Einstein's Dreams | Study Guide

Alan Lightman

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Course Hero. "Einstein's Dreams Study Guide." Course Hero. 30 Mar. 2017. Web. 22 July 2018. <https://www.coursehero.com/lit/Einsteins-Dreams/>.

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Course Hero. "Einstein's Dreams Study Guide." March 30, 2017. Accessed July 22, 2018. https://www.coursehero.com/lit/Einsteins-Dreams/.

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Course Hero, "Einstein's Dreams Study Guide," March 30, 2017, accessed July 22, 2018, https://www.coursehero.com/lit/Einsteins-Dreams/.

Einstein's Dreams | 3 May 1905 | Summary

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Summary

In a world where cause and effect are erratic, cause may come before effect, or the two may be deeply intertwined and impossible to tell apart. A man's friends begin to ignore him, and he can't understand why. A week later he begins acting horribly to everyone. Meanwhile, in the city of Zurich the Council begins approving strict laws, searching visitors and auditing banks. Soon after crime skyrockets. A Dream Figure—a young woman—visits a flower garden and begins to feel overwhelmingly happy and anxious for no reason. A few days later she meets a man and falls in love. In all these situations, what was the cause and what was the effect?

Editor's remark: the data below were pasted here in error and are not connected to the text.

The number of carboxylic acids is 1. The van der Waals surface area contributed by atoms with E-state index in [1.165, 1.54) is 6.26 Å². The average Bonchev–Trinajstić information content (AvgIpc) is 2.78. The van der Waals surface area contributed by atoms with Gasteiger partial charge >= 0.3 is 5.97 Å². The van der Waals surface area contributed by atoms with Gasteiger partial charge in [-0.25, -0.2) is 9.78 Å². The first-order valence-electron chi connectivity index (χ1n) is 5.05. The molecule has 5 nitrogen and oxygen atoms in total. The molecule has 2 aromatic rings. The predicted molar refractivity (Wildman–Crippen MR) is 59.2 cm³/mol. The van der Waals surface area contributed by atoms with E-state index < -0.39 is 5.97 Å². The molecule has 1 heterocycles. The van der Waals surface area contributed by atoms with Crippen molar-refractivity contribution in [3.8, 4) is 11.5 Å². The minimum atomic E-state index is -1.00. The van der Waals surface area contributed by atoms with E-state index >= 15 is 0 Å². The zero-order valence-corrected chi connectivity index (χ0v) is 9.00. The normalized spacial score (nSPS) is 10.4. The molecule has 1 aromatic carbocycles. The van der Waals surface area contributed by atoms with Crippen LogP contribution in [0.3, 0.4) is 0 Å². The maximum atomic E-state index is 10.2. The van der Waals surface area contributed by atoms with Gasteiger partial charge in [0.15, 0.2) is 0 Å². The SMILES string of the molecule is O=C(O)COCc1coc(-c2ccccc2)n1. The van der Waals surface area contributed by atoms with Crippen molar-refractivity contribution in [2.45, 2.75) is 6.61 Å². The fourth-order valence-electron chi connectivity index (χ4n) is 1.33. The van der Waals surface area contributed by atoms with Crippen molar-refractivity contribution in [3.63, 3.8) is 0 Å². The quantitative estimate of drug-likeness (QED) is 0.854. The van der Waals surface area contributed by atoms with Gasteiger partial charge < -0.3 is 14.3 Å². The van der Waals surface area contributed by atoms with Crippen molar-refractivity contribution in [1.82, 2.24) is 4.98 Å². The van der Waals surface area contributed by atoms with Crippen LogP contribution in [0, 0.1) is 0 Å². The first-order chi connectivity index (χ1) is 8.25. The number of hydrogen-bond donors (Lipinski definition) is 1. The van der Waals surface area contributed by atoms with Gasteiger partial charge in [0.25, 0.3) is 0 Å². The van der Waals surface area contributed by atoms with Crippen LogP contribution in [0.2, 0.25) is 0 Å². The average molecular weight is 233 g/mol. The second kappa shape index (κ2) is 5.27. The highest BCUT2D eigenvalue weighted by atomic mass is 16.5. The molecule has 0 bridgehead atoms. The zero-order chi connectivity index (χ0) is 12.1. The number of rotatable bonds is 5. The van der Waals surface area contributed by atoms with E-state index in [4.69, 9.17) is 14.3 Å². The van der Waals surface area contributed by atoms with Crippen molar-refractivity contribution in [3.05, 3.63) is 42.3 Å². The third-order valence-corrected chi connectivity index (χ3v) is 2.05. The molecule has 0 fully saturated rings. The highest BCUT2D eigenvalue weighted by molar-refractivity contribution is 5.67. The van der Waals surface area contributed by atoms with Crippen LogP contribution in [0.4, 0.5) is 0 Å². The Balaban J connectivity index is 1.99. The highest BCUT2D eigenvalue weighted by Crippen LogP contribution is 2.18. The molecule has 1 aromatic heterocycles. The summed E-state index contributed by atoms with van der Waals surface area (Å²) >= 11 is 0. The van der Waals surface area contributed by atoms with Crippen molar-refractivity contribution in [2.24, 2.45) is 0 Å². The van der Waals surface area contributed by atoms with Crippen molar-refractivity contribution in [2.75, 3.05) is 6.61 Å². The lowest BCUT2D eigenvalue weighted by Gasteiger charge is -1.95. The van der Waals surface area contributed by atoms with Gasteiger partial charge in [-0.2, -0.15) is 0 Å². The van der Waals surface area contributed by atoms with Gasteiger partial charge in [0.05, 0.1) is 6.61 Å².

In this world of blurry relationships between cause and effect, scientists become useless since they can no longer make predictions. They can find no logic; either they are irrational or the universe is irrational. On the other hand artists thrive in this world, since they pride themselves on unpredictability in their work. Most people live "in the moment" since dwelling in the past will provide little insight about the present or future. Everyone is judged as they are in the present, not for their past or potential future selves. As a result people behave more impulsively and honestly.

Analysis

This dream world provides the counterpoint to the previous dream world of 28 April 1905, in which time was reassuring, stable, and constant. In this world cause and effect have no discernable, reliable relationship; time is chaotic and undependable. The relationship between past and present or future is essentially unknowable. Lightman offers another paradox in people's subjective relationship to time: those who thrive in this world are artists, because their work thrives on unpredictability. Scientists, on the other hand, are useless and helpless since they can't make accurate predictions based on hypotheses. This dream world poses the question of how and when events, actions, and outcomes become linked.

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